This past weekend my freshman Readings Conference teacher, Mary Sue Cave, passed away. I just sent the following remarks to my undergraduate advisor, Dr. David Hoch, so he can read excerpts at her memorial service tomorrow. I’m posting this here because none of you probably knew Mary Sue, but I wish that you could have. Her example proves that talented teachers can have a lasting impact on their students. Rest in peace, Mary Sue.

Mary Sue Cave was a remarkable teacher precisely because she never taught me anything. Mary Sue never told us what she thought a particular text meant, what she personally believed, or what we should think about any given topic. Try as we might, we never could “trick” Mary Sue into tipping her intellectual hand: the focus was always on what we thought a text was trying to say, not on what Mary Sue believed.

I was lucky: I had Mary Sue as my Readings Conference advisor for my entire freshman year. This was in 1987 when I was eighteen, happy to be away from home, and eager to rebel against everything I’d been raised to believe. Mary Sue must have sensed that I needed a little extra supervision, for as soon as she heard that I had changed my major from biology to English, she insisted on introducing me to Dr. Hoch, then the Chair of the English Department. In declaring that I needed to meet Dr. Hoch, Mary Sue steered the course of my academic career, but she did so in a typically non-commandeering way: my meeting Dr. Hoch was a simple necessity, so she promptly made the appointment. Mary Sue said it needed to happen, so it did: it was as natural as the sun rising in the morning.

Although I frankly can’t recall the topics of any of my readings conference papers, I remember that I always left my paper conferences feeling amazed: how had Mary Sue managed to find so many profound insights in a paper that I had duly pumped out the night before, as any other procrastinating freshman might do? How had she managed to get me to re-think not only my paper but the various “difficult” texts we’d discussed, and how did she manage to do this without ever TELLING me anything? Although I had heard, of course, of the Socratic method whereby instructors teach through questions, I had always imagined Socrates as being an aggressive trial lawyer, peppering his subjects with cross-examination. Mary Sue, on the other hand, was a master of the judicious pause: instead of grilling or prodding, she posed questions that gently invited us to think more deeply. Our readings conference class was a bright and rowdy bunch, yet Mary Sue governed with a light hand: she had an almost miraculous knack for asking questions that re-framed a given discussion, leading us to consider any given issue from a new and intellectually fruitful perspective. As someone who now has over 10 years of college teaching under my belt, I still look to Mary Sue’s example with amazement: I don’t know how she did it.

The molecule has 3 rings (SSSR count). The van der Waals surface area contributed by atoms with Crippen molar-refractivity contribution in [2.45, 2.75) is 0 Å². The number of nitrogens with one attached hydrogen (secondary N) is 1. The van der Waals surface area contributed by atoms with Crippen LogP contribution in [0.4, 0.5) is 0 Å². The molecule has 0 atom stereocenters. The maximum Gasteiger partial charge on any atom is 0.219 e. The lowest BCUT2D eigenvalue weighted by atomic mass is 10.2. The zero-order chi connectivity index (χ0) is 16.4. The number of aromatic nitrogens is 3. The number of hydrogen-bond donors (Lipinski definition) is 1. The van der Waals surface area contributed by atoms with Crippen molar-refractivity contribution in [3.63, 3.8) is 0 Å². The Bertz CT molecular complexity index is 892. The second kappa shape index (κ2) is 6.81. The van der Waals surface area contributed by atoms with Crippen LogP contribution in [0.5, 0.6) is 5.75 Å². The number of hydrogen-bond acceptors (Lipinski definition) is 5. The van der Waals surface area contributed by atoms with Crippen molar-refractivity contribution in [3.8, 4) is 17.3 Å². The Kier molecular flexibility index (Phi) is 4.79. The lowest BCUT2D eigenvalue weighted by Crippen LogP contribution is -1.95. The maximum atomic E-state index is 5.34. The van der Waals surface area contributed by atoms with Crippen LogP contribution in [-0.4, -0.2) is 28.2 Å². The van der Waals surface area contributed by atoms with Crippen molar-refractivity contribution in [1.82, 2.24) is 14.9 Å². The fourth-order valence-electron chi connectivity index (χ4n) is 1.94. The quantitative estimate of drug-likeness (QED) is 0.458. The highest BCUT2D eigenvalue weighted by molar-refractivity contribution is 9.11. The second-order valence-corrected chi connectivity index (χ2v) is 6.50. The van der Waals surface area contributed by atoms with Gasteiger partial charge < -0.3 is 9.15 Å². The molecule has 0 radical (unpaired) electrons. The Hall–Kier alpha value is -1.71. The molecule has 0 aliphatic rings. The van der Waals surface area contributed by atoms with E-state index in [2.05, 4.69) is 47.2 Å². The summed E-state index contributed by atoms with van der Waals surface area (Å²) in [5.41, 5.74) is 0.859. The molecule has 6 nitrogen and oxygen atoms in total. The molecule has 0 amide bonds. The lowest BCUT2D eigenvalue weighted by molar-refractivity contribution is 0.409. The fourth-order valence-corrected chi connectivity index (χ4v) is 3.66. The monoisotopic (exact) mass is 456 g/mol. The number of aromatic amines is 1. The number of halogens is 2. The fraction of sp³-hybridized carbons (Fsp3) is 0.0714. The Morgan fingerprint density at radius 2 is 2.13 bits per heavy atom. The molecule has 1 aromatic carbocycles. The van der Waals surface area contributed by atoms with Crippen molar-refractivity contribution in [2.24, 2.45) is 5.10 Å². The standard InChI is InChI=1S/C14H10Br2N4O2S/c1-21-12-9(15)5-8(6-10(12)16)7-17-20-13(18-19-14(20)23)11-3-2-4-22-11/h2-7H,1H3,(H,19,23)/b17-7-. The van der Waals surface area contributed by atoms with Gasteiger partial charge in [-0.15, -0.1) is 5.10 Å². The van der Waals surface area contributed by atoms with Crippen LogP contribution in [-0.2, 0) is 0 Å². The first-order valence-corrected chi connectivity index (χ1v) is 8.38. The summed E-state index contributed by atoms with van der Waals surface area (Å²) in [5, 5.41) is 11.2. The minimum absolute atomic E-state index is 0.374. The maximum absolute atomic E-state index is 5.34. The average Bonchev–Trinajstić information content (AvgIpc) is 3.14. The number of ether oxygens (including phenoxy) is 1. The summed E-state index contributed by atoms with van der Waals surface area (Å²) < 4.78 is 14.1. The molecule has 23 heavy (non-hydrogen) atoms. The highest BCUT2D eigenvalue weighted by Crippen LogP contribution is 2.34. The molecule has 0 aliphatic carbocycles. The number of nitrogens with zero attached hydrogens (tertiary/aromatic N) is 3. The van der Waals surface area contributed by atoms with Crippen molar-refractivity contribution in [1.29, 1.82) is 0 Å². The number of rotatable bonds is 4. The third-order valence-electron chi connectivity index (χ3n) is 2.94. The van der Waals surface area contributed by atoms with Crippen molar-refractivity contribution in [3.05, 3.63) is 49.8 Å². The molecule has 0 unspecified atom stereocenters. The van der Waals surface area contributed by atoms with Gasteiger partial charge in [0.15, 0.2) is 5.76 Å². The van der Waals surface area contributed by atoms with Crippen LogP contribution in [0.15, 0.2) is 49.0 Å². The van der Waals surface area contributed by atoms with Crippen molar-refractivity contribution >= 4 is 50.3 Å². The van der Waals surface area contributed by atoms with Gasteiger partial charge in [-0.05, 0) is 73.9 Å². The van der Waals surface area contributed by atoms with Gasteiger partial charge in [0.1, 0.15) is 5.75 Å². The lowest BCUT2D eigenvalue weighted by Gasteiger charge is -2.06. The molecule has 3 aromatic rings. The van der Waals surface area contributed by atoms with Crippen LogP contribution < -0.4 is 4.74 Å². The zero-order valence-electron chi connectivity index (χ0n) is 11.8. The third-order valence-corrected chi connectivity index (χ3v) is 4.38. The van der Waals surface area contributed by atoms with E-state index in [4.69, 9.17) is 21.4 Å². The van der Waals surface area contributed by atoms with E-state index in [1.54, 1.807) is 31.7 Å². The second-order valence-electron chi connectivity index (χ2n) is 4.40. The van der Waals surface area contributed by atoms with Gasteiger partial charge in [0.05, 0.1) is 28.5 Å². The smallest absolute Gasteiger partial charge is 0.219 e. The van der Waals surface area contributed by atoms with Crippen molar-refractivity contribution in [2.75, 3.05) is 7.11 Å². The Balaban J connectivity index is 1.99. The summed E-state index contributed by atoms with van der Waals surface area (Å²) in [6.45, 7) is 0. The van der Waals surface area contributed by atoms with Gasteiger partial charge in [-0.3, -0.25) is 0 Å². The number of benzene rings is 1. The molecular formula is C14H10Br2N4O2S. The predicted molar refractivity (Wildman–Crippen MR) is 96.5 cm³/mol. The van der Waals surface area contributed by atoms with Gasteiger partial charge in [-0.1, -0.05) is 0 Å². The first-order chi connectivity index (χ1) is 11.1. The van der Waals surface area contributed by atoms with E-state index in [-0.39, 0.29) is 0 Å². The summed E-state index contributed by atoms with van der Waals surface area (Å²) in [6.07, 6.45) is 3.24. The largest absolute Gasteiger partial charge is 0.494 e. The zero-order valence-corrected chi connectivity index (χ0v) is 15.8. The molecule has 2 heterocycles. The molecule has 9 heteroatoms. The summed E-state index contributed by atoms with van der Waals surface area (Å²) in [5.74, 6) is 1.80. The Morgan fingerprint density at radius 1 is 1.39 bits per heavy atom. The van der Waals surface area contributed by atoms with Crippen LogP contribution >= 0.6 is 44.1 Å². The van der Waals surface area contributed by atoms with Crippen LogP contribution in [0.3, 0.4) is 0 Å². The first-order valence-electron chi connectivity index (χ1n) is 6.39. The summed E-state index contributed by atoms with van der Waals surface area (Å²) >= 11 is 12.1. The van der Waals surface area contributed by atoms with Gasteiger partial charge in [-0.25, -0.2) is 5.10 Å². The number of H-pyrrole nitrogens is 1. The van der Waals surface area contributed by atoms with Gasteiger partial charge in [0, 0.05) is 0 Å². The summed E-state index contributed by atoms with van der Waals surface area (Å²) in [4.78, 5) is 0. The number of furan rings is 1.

There was one time when Mary Sue came close to telling me what to do with my life, but in typical fashion her direction was more a provocative suggestion–the planting of a fertile seed–than a direct admonition. Having been raised Catholic, I was thrilled when our Readings Conference class read Martin Luther: I loved the boldness of a man who dared to split the Church asunder in the name of Biblical truth. When I met with Mary Sue to talk about a paper I’d written on Luther, I shared my evangelical zeal for Luther’s red-blooded interpretation of the Gospel: like Luther, I declared, I was going to leave the Catholic Church! Mary Sue paused and nodded–she always paused and nodded, no matter how hair-brained a point one of her students made–and advised me to wait.

Wait? Why? Martin Luther hadn’t waited, I must have argued: Martin Luther acted, and so should I, intending to nail my own version of the 95 Theses on my family’s door!

Mary Sue then related a story from her own youth, a story whose precise details I’ve now forgotten. But I remember that she too at one point had wanted to convert from one religion to another, but a trusted friend had advised against it, arguing that it would be too traumatic for her family. And then Mary Sue made a gentle suggestion that made no sense to me at the time but which turned out to be remarkably prescient:

“The Catholic Church is home to a rich mystical tradition that you someday might want to explore.”

At the time, I had no idea what she was talking about. I didn’t know what “mysticism” was, and I certainly had no knowledge of the Catholic Church’s mystical tradition. And in true-to-form fashion, Mary Sue didn’t TELL me that I should learn about Catholic mysticism, nor did she inundate me with books I should read or ideas I should explore. Instead, she simply planted the seed of a suggestion: don’t do anything drastic because in time you might want to explore something you’ve hitherto overlooked.

And of course, Mary Sue was right. Some 15 years later, I’m finishing a PhD in English literature, and for one of my comprehensive areas I studied the writings of English medieval mystics. I didn’t end up studying texts such as The Cloud of Unknowing because Mary Sue told me to; instead, in the shadow of her gentle guidance, I eventually found my own way through my own unknowing cloud.

I personally don’t believe that heaven is a place where harp-strumming believers float on clouds, but I’d like to think that Mary Sue is in a better place. In my mind, I envision a long conference table where Mary Sue is leading a conversation with the thinkers she admired: in my mind’s eye, I see Plato there, and Jesus, and Luther and Descarte. Great thinkers all, they’ve never met the likes of Mary Sue: without any sting of confrontation, they each are feeling the intellectual stretch of her beautiful, gentle questions. Mary Sue, we all here sorely miss you, but as we remember, we all are sitting here, like you did, pausing and nodding.